Bars are an alternative to coins. Bars are typically available in 1 oz., 10 oz., and 100 oz. .999 fine silver. Bars of silver are produced by refiners and bear the name of the refiner. Reputable refiners include Engelhard, Johnson Matthey, Pan American Silver Corp., Westminster Mint, Sunshine Mint, Northwest Territorial Mint, and A-Mark. The public demand for physical silver product started in the early 1970s. By the mid to late-1970s, Johnson Matthey and Engelhard dominated the market.

Engelhard and Johnson Matthey silver bars

Sunshine Mint ten oz. silver bar and A-Mark ten oz. silver bar

The premium over spot silver is slightly lower for 1-oz silver bars than for 1-oz silver coins (Canadian Maple leaf silver coins or American Silver Eagle coins) or for 1-oz silver rounds like Engelhard Prospectors. You can buy 1-oz silver bars on Ebay, Amazon or from online precious metals dealers. Also COMEX, APMEX and MONEX.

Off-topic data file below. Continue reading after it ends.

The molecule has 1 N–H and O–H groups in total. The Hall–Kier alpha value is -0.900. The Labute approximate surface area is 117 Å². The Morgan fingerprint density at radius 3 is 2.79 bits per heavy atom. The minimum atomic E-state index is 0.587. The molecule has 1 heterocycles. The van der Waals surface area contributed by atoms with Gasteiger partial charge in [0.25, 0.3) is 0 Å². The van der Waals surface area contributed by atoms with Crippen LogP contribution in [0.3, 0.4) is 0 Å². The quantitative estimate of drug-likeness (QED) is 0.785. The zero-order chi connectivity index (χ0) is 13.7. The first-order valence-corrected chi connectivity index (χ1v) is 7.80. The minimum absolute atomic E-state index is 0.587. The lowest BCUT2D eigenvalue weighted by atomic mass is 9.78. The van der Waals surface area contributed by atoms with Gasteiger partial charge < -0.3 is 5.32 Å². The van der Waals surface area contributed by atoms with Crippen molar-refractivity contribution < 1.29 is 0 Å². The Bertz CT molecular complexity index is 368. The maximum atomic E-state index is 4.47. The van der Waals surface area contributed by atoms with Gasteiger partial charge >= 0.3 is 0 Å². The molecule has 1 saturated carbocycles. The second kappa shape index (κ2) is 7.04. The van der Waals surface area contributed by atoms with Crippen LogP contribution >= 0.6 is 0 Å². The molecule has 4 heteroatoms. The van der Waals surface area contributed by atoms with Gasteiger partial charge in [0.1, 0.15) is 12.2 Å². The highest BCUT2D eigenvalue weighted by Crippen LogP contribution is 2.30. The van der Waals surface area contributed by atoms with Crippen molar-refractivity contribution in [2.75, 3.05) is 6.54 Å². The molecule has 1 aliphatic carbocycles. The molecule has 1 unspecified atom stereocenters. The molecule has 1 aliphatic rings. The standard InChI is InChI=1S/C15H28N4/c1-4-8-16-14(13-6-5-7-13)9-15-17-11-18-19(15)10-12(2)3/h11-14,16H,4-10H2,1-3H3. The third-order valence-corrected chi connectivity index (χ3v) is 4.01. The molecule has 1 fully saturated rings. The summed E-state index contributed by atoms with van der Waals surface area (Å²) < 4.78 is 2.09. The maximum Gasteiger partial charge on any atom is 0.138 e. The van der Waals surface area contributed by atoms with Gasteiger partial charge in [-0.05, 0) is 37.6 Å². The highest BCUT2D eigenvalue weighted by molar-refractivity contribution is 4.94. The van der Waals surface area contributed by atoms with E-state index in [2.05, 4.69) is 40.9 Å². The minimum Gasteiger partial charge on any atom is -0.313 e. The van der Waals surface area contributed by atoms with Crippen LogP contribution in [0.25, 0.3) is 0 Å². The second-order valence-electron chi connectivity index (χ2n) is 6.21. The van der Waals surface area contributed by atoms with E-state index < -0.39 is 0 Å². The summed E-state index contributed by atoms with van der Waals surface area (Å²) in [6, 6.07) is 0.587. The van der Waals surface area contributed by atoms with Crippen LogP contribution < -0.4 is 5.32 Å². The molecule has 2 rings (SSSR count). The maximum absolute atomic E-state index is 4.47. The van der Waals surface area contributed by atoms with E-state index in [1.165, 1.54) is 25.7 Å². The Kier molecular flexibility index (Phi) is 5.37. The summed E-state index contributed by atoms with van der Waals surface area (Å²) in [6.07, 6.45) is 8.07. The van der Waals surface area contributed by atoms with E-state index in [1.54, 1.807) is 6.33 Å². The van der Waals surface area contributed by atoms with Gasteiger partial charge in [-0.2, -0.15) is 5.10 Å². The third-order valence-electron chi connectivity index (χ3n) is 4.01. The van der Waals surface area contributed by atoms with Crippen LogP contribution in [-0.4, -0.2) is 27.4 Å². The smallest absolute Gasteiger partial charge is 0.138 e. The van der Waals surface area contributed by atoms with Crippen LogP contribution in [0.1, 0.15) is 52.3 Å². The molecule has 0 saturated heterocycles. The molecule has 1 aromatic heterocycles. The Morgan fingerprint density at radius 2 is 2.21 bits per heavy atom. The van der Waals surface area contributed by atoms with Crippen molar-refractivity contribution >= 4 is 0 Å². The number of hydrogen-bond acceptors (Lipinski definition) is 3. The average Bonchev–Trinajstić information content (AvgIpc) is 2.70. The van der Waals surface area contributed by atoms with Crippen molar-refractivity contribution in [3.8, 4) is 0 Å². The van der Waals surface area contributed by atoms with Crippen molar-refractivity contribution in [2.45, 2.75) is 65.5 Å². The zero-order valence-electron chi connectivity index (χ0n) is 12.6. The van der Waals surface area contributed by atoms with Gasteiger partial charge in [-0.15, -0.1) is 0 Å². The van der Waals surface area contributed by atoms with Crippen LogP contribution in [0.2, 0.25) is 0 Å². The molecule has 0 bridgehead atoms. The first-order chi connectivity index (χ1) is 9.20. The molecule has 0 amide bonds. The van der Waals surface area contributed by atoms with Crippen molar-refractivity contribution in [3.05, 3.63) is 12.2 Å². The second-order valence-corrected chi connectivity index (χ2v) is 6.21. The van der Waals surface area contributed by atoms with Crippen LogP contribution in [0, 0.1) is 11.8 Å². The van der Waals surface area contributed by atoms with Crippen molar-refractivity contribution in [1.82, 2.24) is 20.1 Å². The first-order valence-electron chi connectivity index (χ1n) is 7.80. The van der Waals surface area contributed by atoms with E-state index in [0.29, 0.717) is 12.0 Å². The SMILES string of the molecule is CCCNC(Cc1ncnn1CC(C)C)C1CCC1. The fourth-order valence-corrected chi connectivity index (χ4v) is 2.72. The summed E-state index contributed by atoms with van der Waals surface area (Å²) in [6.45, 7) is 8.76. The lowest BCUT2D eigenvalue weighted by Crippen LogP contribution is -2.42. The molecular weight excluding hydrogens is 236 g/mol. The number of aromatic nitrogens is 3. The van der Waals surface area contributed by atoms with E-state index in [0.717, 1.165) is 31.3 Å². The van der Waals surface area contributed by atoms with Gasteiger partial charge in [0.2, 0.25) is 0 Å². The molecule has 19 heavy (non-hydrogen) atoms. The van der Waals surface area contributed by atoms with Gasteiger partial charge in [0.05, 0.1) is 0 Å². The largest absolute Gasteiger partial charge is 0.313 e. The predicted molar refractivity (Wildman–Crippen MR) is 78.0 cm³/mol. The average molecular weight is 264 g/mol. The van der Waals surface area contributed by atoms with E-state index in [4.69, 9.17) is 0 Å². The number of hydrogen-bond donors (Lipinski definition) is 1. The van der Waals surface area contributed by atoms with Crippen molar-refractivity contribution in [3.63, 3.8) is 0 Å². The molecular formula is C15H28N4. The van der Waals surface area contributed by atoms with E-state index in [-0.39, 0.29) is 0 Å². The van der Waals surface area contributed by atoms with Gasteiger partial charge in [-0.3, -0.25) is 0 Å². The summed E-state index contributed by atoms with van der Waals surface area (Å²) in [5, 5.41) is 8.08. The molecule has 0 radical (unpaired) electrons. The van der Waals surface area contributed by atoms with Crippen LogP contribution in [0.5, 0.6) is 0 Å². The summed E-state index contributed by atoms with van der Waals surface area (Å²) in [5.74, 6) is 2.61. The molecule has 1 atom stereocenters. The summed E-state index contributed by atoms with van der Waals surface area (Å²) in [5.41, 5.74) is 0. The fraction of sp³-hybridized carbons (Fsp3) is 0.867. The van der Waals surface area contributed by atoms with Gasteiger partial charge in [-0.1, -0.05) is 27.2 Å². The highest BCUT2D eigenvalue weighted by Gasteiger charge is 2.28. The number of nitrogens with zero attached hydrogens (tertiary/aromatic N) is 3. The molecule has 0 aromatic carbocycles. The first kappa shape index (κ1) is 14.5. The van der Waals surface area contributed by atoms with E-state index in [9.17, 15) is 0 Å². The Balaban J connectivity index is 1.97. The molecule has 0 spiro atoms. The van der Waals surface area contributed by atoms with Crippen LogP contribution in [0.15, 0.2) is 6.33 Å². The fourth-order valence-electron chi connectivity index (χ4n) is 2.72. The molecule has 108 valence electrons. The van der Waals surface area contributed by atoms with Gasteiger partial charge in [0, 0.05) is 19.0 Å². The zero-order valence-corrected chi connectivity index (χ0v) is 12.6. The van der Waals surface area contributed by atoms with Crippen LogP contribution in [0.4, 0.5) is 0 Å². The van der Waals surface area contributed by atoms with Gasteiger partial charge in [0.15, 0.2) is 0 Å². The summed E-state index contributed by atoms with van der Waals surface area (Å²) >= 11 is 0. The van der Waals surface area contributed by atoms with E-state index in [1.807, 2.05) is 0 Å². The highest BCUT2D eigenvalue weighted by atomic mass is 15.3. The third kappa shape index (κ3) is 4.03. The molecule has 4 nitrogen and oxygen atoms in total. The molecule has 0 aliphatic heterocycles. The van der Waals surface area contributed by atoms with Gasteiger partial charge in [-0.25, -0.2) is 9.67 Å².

Silver bullion bars are a popular way to buy silver. Engelhard silver bullion products are the best-known brand in the industry. Engelhard was one of the world’s largest refiners of precious metals before being purchased by BASF in 1986. Since these bars have not been issued since the 1980’s the only way to buy them is in the secondary market. Each bar is hallmarked stamped for weight and purity.

Silver Rounds

Silver rounds contain one ounce of .999 fine (99.9% pure) silver. Among the most popular and well-known 1-oz silver rounds presently being minted are those carrying the names of Sunshine Minting and A-Mark Precious Metals. Other 1oz silver rounds, but without the mints' names, are the Buffalo/Indian Head silver rounds and the Standing Liberty silver rounds.